Interviewing - It's a Two-Way Street. I've used this phrase with clients on many occasions and usually it draws the proverbial "duh" response. But recently a hiring manager who had done a couple of phone interviews with a "passive" candidate (who by the way is a top performer at another company) said, "It was like the candidate was interviewing us!"
I could hardly contain myself when I responded "he WAS interviewing you!!!" Too often companies think the candidate is the only one who is supposed to be "selling" during the interview process. This attitude can be very costly if you are trying to hire top performers - which in many cases are "passive" candidates.
These candidates are not actively looking for a job or career change when the opportunity is presented. They have no strong motivation to make a change unless you give them the motivation through a compelling interview process. In these instances the company is doing at least half of the selling. And if you are not doing an effective job selling your company and opportunity, these high potential, passive candidates are not likely to make a change.
Sounds simple, right? Then why do so many companies make the same mistake with "passive" candidates? Let's start with some basics. What does the "ideal candidate" for the position look like? Currently employed or unemployed? Successful in their current position or not doing so well? Looking to make a logical step in their career or desperate to simply make a change? Generally satisfied with their current job/company or disgruntled and unhappy? You see where we are going with this, right? The best candidates are often (not always, of course) "passive" vs. "active."
There are many ways to identify passive candidates, and a recruiter with expertise in your business is a great way to go. For the sake of this article let's assume you successfully identified a top performing, passive candidate with the right mix of experience for your position. Now what? Do you treat this candidate the same as you would the plethora of other candidates who applied online? Of course not. The best way to attract this passive candidate is ask yourself a simple question, "If I was not actively looking to make a job change and was approached by another employer, what would I expect/want the interview process to be like?"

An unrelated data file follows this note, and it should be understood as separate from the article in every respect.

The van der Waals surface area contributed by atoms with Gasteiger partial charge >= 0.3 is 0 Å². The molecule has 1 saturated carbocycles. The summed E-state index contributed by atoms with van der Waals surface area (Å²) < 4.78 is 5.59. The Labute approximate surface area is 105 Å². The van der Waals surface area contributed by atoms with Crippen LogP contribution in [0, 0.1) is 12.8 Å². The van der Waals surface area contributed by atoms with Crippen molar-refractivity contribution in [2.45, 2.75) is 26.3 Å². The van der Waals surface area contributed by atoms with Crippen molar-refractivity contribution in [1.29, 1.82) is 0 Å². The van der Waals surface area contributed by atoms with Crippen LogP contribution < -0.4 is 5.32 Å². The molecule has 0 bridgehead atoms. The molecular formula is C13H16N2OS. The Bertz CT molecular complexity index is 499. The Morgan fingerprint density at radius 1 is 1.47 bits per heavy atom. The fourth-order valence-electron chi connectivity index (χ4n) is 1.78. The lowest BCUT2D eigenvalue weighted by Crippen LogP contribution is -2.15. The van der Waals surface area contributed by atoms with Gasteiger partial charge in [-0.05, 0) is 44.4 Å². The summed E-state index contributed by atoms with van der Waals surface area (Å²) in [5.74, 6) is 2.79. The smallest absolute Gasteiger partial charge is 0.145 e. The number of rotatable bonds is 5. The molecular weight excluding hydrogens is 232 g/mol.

- Would you want the interview process to be timely and efficient? Or would it be OK if it dragged on and on and on?
- Would you like to be treated like you were a well qualified candidate who would be a welcome addition to the organization? Or would you prefer to be grilled like you were lucky the company was even giving you the time for an interview?
- Would you like timely feedback after interviews have taken place? Or would you like to be left hanging indefinitely with no idea how things are progressing?
- Would you prefer to speak with and/or meet a representative of the company? Or would it be OK to do video interviews via your laptop to be reviewed by someone with the company at a later date?
- Would it be OK if they ask you to drive 3 hours each way to meet the manager so it is more convenient for the company? Or would you prefer the manager travel to the location of the position to interview you to maximize your time?
While many of the answers seem obvious, you would be surprised how many companies and hiring managers fall into the "one-way" interview trap and lose interest of passive candidates. As a result companies often have no choice but to hire the active candidate who will eagerly jump through all of the hoops only to become disgruntled or not perform within months of joining the organization. And they become disgruntled or don't perform because they were not the right person to hire. And they were not the right person to hire because the interview process was not designed to attract passive candidates. Chicken or egg?
Here are a few rules of thumb for creating an interview process that ATTRACTS passive candidates:
- It has to be timely! There is an old saying in recruiting - "time kills all deals." This is especially true with passive candidates. Remember, they were not looking to make a change in the first place. Unexplained delays create ambivalence. Ambivalence does not motivate someone to make an important change. So you have to ask yourself the question: "Does the pace of our interview process inspire a great candidate to make a change?"